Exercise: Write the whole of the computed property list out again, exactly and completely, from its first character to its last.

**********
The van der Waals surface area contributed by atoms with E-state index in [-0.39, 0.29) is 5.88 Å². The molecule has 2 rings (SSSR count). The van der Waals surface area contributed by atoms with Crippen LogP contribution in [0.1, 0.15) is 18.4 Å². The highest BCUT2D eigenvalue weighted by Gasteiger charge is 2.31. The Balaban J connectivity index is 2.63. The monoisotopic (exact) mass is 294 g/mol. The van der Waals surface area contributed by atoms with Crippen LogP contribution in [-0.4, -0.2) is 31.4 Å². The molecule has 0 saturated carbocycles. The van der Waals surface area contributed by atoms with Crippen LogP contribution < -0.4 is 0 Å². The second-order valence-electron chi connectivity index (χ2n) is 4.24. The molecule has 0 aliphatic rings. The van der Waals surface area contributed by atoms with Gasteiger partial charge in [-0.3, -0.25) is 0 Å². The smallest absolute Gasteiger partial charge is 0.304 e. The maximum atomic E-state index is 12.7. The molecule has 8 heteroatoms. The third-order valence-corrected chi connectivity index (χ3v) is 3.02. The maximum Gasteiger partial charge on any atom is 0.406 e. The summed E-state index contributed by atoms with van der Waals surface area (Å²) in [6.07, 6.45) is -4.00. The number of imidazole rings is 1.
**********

The van der Waals surface area contributed by atoms with E-state index in [-0.39, 0.29) is 5.88 Å². The molecule has 2 rings (SSSR count). The van der Waals surface area contributed by atoms with Crippen LogP contribution in [0.1, 0.15) is 18.4 Å². The highest BCUT2D eigenvalue weighted by Gasteiger charge is 2.31. The Balaban J connectivity index is 2.63. The monoisotopic (exact) mass is 294 g/mol. The van der Waals surface area contributed by atoms with Crippen LogP contribution in [-0.4, -0.2) is 31.4 Å². The molecule has 0 saturated carbocycles. The van der Waals surface area contributed by atoms with Crippen LogP contribution < -0.4 is 0 Å². The second-order valence-electron chi connectivity index (χ2n) is 4.24. The molecule has 0 aliphatic rings. The van der Waals surface area contributed by atoms with Gasteiger partial charge in [-0.3, -0.25) is 0 Å². The smallest absolute Gasteiger partial charge is 0.304 e. The maximum atomic E-state index is 12.7. The molecule has 8 heteroatoms. The third-order valence-corrected chi connectivity index (χ3v) is 3.02. The maximum Gasteiger partial charge on any atom is 0.406 e. The summed E-state index contributed by atoms with van der Waals surface area (Å²) in [6.07, 6.45) is -4.00. The number of imidazole rings is 1.